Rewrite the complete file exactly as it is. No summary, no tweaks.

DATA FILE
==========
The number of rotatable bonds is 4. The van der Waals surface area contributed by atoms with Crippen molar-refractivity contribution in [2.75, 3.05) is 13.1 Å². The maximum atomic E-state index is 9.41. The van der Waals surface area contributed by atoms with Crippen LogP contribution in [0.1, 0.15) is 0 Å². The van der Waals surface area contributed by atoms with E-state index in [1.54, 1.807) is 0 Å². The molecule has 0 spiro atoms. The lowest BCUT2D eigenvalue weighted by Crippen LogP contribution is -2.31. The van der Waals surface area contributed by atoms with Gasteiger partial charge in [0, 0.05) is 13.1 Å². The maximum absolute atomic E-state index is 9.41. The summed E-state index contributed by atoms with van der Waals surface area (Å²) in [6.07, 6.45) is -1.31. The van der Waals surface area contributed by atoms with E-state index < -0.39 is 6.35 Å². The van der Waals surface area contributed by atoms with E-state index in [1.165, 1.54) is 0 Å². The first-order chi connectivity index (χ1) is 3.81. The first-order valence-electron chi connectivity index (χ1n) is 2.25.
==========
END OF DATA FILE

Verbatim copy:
The number of rotatable bonds is 4. The van der Waals surface area contributed by atoms with Crippen molar-refractivity contribution in [2.75, 3.05) is 13.1 Å². The maximum atomic E-state index is 9.41. The van der Waals surface area contributed by atoms with Crippen LogP contribution in [0.1, 0.15) is 0 Å². The van der Waals surface area contributed by atoms with E-state index in [1.54, 1.807) is 0 Å². The molecule has 0 spiro atoms. The lowest BCUT2D eigenvalue weighted by Crippen LogP contribution is -2.31. The van der Waals surface area contributed by atoms with Gasteiger partial charge in [0, 0.05) is 13.1 Å². The maximum absolute atomic E-state index is 9.41. The summed E-state index contributed by atoms with van der Waals surface area (Å²) in [6.07, 6.45) is -1.31. The van der Waals surface area contributed by atoms with E-state index < -0.39 is 6.35 Å². The van der Waals surface area contributed by atoms with E-state index in [1.165, 1.54) is 0 Å². The first-order chi connectivity index (χ1) is 3.81. The first-order valence-electron chi connectivity index (χ1n) is 2.25.